Not even the notoriously secretive Don Draper is allowed much privacy these days. After an unseemly fight with his secretary earlier this season, Don reaches for his trusty bottle of Canadian Club. Just then, Peggy’s head pops up in the small glass panel at the top of the wall between their offices. It was a moment of levity, but also delivered a more serious message: In this new, more open era, no one can hide.

Another center of change is the elevator. Sterling Cooper Draper Pryce is now housed at the Time-Life Building, and there are no elevator operators. On one level, this is a sign of the more egalitarian times ahead. The elevator, once the setting for reflections on social injustice, has now become something quite different: the last refuge of secrets.

In a recent episode, Don confronts Pete about an FBI investigation into his past. He enters the elevator after Pete, and asks another passenger to wait for the next one; Don doesn’t want anyone to penetrate the “cone of silence.” Even when there aren’t enormous secrets to protect, the privacy of the elevator allows characters to act in ways that are increasingly impossible elsewhere, as when office manager Joan Harris chastises Peggy for firing a sexist colleague.

“All you’ve done is prove to them that I’m a meaningless secretary, and you’re another humorless bitch,” Joan says in her trademark calm-but-cutting tone. Then — ding! — the elevator doors open, and civility is reinstated. “Have a nice weekend. Goodnight, Peggy!” Stunned and trapped, Peggy can do little to defend herself, except wait for the doors to open.

Other small spaces — from closets to the back seats of cabs — have also been central to the show’s themes of desire and repression. Near the end of Season 2, Don’s neglected wife, Betty — agonizing over the news that she is pregnant and that her husband has been carrying on numerous affairs — initiates a tryst with a handsome stranger in the cramped backroom of a shadowy bar.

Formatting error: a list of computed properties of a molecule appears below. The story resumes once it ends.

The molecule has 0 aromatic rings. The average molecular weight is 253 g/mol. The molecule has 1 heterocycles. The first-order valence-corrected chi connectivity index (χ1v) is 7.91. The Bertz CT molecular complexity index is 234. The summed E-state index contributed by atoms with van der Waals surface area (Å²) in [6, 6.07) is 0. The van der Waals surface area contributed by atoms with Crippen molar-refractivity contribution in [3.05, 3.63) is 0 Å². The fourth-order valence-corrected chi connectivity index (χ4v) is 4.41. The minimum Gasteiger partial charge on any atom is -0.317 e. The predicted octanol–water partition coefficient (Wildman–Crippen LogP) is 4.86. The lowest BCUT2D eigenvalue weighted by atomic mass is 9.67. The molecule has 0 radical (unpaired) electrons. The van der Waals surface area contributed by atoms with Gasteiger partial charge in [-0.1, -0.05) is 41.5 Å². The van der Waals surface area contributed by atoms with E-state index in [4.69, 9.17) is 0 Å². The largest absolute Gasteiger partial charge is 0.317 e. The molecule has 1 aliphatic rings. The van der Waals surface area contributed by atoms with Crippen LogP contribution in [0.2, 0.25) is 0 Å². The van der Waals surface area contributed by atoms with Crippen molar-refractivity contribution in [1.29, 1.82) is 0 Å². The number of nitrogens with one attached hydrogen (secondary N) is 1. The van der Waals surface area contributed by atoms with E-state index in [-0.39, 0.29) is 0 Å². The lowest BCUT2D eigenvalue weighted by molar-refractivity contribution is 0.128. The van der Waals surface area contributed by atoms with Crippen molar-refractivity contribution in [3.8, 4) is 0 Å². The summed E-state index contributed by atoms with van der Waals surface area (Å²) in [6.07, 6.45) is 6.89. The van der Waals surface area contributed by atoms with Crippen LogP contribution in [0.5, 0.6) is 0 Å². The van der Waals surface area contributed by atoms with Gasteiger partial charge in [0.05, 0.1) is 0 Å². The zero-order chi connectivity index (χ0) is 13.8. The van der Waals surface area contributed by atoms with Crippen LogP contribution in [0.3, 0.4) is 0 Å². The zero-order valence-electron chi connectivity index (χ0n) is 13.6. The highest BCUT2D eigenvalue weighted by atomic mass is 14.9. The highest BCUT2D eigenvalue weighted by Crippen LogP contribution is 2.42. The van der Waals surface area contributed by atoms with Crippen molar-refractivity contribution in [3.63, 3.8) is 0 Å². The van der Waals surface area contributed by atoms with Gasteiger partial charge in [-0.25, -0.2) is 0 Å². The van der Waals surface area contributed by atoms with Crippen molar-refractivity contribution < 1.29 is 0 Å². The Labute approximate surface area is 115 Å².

In Season 3’s “The Wee Small Hours,” tobacco executive Lee Garner Jr. makes a pass at closeted gay art director Sal Romano in a darkened editing booth. In each case, the proximity and privacy of the enclosed space encourage sexually transgressive behavior, but the mores of the real world can’t be forgotten. For Betty, the fling is a private act of revenge that allows her to return to her troubled marriage; For Sal, the run-in with Lee costs him his job.

The same kind of locations often set the stage for flirtatious encounters rather than sordid peccadilloes. Peggy’s blossoming romance with Abe began with a kiss in a closet while hiding from the police at an illegal loft party. Later, Peggy is forced to sit on Abe’s lap on a cramped ride back from Jones Beach and shortly thereafter, they fall into bed together.


The effect is the same — behind closed doors, people follow their desires — but the emotional ramifications are wildly different. In the dark corners of the “Mad Men” universe, pleasure has come to replace shame.

Perhaps next season, they’ll turn on the lights.